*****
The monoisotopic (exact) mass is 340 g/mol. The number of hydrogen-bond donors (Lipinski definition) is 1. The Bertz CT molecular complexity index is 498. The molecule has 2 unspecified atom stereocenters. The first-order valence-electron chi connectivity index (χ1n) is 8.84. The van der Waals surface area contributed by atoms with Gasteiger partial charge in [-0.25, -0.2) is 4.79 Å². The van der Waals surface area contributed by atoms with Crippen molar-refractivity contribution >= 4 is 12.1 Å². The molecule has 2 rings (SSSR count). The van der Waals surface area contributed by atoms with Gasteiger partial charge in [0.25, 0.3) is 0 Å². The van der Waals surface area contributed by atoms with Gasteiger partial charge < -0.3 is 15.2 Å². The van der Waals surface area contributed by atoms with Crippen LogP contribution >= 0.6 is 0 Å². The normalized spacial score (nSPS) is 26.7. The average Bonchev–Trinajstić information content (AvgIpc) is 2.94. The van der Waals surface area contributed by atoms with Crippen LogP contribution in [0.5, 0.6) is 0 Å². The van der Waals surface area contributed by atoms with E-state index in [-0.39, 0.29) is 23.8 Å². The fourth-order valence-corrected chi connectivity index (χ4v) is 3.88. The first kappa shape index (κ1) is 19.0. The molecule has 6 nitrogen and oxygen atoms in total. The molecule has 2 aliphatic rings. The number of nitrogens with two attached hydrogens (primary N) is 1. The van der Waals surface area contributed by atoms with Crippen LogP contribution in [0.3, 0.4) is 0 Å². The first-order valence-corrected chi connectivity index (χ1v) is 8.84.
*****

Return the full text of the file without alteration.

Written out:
The monoisotopic (exact) mass is 340 g/mol. The number of hydrogen-bond donors (Lipinski definition) is 1. The Bertz CT molecular complexity index is 498. The molecule has 2 unspecified atom stereocenters. The first-order valence-electron chi connectivity index (χ1n) is 8.84. The van der Waals surface area contributed by atoms with Gasteiger partial charge in [-0.25, -0.2) is 4.79 Å². The van der Waals surface area contributed by atoms with Crippen molar-refractivity contribution >= 4 is 12.1 Å². The molecule has 2 rings (SSSR count). The van der Waals surface area contributed by atoms with Gasteiger partial charge in [0.25, 0.3) is 0 Å². The van der Waals surface area contributed by atoms with Gasteiger partial charge < -0.3 is 15.2 Å². The van der Waals surface area contributed by atoms with Crippen LogP contribution >= 0.6 is 0 Å². The normalized spacial score (nSPS) is 26.7. The average Bonchev–Trinajstić information content (AvgIpc) is 2.94. The van der Waals surface area contributed by atoms with Crippen LogP contribution in [0.5, 0.6) is 0 Å². The van der Waals surface area contributed by atoms with E-state index in [-0.39, 0.29) is 23.8 Å². The fourth-order valence-corrected chi connectivity index (χ4v) is 3.88. The first kappa shape index (κ1) is 19.0. The molecule has 6 nitrogen and oxygen atoms in total. The molecule has 2 aliphatic rings. The number of nitrogens with two attached hydrogens (primary N) is 1. The van der Waals surface area contributed by atoms with Crippen LogP contribution in [0.3, 0.4) is 0 Å². The first-order valence-corrected chi connectivity index (χ1v) is 8.84.